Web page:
[0018] On the other hand, the Schnorr scheme has also two major shortcomings. First, this scheme requires a certificate, which has difficulties in its verification and revocation. Second, this scheme is practical only when an identification is performed among systems which have greatly different computing powers, e.g., a server and a client, but not between a server and another server.

[0019] It is, therefore, an object of the present invention to provide an identification scheme based on discrete logarithm problem, requiring no certificate and including only one query-and-response procedure, of which security can be proved in an easily apprehensible way.

[0020] In accordance with a preferred embodiment of the present invention, there is provided a method for identification, including the steps of: (a) generating system parameters G_{1}_{2}_{1 }_{2 }_{1}_{1}_{1}_{2}_{m}_{m}_{1}_{2}_{3}_{m}_{m}_{1}_{2}

[0021] In accordance with another preferred embodiment of the present invention, there is provided a method for identification, including the steps of: (a) generating system parameters G_{1}_{2}_{1 }_{2 }_{1}_{1}_{1}_{2}_{1}_{2}_{n}_{1}_{2}_{n }_{m}_{m}_{1}_{2}_{n}_{m}_{m}_{1}_{2}

[0022] The above and other objects and features of the present invention will become apparent from the following description of preferred embodiments given in conjunction with the accompanying drawings, in which:

[0023]

[0024]

[0025]

[0026] Referring to

[0027] Each of the participants plays its role as follows. The system administrator, only active during system initialization, generates and discloses system parameters. In some cases, the system administrator may also generate a pair of public and private keys for the prover using the system parameters to thereby send the generated keys via a secure channel. In other cases, the prover may generate the pair of public and private keys. The prover tries to prove itself a legitimate user by submitting some information to the verifier. The verifier verifies a validity of the submitted information with reference to the system parameters, and then determines whether the prover is a legitimate user by means of the submitted information and the public key.

[0028] Referring to

[0029] In the step for generating system parameters and the pair of public and private keys (step _{1 }_{2 }_{1 }

[0030] In the step for service request and evidence submission (step

[0031] Subsequently, the step for query and response (step

[0032] Thereafter, the steps for ID verification (step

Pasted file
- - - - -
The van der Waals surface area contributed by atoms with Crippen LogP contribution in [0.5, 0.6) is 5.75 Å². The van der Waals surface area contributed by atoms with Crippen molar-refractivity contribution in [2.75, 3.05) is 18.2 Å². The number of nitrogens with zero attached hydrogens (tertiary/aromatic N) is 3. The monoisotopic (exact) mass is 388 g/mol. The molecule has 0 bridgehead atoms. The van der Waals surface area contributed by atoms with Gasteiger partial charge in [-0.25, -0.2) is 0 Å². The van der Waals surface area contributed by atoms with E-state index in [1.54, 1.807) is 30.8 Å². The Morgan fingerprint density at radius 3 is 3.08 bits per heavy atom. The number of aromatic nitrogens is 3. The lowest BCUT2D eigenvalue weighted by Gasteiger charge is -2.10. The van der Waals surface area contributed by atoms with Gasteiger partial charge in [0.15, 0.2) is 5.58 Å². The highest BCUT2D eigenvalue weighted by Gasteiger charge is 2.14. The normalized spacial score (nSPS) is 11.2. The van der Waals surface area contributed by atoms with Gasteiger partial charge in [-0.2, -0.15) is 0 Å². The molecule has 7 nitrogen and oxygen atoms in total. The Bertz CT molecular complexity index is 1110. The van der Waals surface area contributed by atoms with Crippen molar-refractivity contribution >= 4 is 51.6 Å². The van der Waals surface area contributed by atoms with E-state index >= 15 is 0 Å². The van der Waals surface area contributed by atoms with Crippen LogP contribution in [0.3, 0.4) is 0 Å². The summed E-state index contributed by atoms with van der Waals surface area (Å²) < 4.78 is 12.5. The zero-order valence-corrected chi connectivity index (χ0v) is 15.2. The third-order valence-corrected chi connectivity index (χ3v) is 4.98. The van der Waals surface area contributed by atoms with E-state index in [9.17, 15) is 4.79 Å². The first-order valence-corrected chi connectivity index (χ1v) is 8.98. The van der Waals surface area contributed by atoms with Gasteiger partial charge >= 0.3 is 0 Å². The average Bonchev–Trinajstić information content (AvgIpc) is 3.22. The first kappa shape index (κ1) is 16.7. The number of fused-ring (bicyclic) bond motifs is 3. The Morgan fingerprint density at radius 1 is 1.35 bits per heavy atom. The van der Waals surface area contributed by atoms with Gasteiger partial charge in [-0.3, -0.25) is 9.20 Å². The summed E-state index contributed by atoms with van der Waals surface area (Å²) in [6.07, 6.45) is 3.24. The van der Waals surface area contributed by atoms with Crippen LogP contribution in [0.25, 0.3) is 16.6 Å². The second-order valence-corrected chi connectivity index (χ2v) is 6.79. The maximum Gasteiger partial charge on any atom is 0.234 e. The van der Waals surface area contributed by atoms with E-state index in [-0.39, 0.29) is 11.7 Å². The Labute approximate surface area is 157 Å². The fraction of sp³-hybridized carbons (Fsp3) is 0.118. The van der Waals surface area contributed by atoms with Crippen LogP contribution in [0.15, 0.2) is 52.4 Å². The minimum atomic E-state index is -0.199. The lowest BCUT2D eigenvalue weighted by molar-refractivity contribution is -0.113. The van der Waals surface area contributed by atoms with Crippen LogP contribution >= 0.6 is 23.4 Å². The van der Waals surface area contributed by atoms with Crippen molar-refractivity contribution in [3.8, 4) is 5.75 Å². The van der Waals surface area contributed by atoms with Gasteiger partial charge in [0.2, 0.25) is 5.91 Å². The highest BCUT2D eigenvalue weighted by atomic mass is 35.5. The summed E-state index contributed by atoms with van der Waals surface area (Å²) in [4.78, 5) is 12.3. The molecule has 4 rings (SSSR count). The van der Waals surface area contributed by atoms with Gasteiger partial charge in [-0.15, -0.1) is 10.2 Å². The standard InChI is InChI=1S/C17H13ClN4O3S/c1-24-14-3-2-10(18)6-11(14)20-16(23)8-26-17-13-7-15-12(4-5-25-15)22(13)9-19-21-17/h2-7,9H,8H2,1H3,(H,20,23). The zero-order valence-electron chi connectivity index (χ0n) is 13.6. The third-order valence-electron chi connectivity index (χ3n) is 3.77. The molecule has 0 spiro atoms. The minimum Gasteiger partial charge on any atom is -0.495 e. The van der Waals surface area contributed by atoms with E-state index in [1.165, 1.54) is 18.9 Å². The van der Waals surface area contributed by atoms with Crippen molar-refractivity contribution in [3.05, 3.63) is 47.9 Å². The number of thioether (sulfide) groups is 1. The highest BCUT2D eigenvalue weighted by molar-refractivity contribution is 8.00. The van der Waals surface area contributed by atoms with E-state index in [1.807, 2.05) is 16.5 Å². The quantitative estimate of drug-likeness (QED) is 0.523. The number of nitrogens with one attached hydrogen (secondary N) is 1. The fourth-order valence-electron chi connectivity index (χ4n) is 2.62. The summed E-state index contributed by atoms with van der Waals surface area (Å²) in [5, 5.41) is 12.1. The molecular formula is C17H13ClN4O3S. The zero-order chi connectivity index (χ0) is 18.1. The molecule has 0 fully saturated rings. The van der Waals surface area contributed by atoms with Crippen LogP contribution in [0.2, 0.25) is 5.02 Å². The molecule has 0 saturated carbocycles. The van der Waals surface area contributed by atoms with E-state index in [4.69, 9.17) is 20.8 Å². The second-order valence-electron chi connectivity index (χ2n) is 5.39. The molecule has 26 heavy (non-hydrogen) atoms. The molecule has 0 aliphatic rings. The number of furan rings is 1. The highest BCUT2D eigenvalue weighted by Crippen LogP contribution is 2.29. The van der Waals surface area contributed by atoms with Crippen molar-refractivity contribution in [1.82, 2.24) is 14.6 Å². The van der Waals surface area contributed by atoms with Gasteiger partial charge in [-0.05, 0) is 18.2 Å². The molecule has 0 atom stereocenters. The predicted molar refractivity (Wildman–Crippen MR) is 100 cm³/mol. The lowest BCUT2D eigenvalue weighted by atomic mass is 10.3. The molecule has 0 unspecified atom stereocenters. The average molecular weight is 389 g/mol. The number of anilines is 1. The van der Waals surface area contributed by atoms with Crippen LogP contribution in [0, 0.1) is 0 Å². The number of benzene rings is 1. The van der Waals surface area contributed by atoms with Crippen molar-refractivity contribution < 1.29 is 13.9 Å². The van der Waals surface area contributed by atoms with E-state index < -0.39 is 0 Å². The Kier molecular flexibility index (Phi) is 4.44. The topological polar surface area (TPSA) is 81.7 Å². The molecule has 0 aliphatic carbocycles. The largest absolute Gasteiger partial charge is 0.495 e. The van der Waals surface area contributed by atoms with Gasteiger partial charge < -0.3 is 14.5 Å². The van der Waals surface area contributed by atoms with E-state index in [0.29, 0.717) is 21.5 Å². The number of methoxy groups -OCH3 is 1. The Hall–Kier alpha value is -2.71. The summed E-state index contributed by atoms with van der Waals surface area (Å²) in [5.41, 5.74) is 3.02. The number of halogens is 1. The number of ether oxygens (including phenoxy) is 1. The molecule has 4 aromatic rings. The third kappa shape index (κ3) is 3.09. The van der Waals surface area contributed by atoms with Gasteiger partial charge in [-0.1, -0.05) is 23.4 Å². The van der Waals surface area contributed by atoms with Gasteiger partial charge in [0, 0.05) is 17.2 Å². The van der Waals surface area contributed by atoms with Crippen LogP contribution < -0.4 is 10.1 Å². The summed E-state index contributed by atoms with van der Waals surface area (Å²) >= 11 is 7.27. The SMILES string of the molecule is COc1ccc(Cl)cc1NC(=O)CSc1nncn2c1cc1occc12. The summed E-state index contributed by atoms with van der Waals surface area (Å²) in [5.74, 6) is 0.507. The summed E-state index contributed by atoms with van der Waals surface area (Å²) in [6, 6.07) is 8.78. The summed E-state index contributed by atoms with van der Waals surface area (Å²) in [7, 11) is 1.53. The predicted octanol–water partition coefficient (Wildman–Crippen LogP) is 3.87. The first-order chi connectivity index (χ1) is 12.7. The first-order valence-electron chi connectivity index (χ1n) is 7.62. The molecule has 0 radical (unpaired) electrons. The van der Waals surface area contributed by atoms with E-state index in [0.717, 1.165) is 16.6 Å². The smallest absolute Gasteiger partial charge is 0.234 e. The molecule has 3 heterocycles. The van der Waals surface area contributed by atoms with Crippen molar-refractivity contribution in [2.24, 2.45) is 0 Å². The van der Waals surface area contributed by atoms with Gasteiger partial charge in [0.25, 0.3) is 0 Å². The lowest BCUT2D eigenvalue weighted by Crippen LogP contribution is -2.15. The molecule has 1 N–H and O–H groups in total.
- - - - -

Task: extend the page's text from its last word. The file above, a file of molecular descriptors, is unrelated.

[0033] Hereinafter, a method for identification based on bilinear Diffie-Hellman problem in accordance with a preferred embodiment of the present invention will be explained in more detail with reference to

[0034] First, the system administrator generates system parameters, such as G_{1}_{2}_{1 }_{2 }_{1 }

_{1}_{1}_{2 }

[0035] All the system parameters, G_{1}_{2}

[0036] Next, the prover or the system administrator generates a public key and a private key by using the system parameters (step _{m}_{m}

^{abc }

[0037] The prover or the system administrator publishes the public key v, while the private key being kept secret. The published public key can be obtained by the verifier whenever needed. The public key is stored in the memory.

[0038] Subsequently, the prover selects random numbers r_{1}_{2}_{3}_{m}

[0039] The prover sends the evidence (x, Q) to the verifier. The evidence includes two evidence values, i.e., a first evidence value

[0040] and a second evidence value Q=r_{1}_{2}_{3}_{1}_{2 }_{3 }

[0041] The verifier receives the evidence (x, Q), selects a randomly selected number ω□Z_{m}_{1 }

_{ω}

[0042] Next, the prover receives the query R and then calculates a temporary value S by employing the following equation (step

_{1}_{2}_{3}

[0043] Thereafter, the prover computes a response Y to submit it to the verifier, wherein the temporary value S is used for protecting the response Y from forgery or change during a transmission. The computation of the response Y is performed as the following, equation.

[0044] As shown in Eq. (6), only three arithmetic operations, i.e., two scalar multiplications (for the terms abcP and (a+b+c)S) and one addition (for the term, abcP+(a+b+c)S), are sufficient for generating the response Y, so that a computational overhead can be reduced in accordance with the present invention.

[0045] The verifier receives the response Y and then checks a validity of the prover by using the following equation (step

[0046] If Eq. (7) is not established, the prover is an invalid user; otherwise, the following equation is computed.

^{ω}

[0047] If Eq. (8) is true, the prover is a legitimate user; if not, an illegitimate user.

[0048] Finally, the verifier sends the prover the above verification result, i.e., a service denial for an invalid or illegitimate user and an access allowance for a legitimate user (step

[0049] As described above, the identification scheme of the present invention enables the prover to prove himself a legitimate user after only three times of interactions without disclosing his private information.

[0050] Although the number of elements of the private key is three and the number of the random numbers is three in the preferred embodiment of the present invention, the number of elements of the private key and the number of the random numbers can be changed to other numbers.

[0051] While the invention has been shown and described with respect to the preferred embodiments, it will be understood by those skilled in the art that various changes and modifications may be made without departing from the spirit and the scope of the invention as defined in the following claims.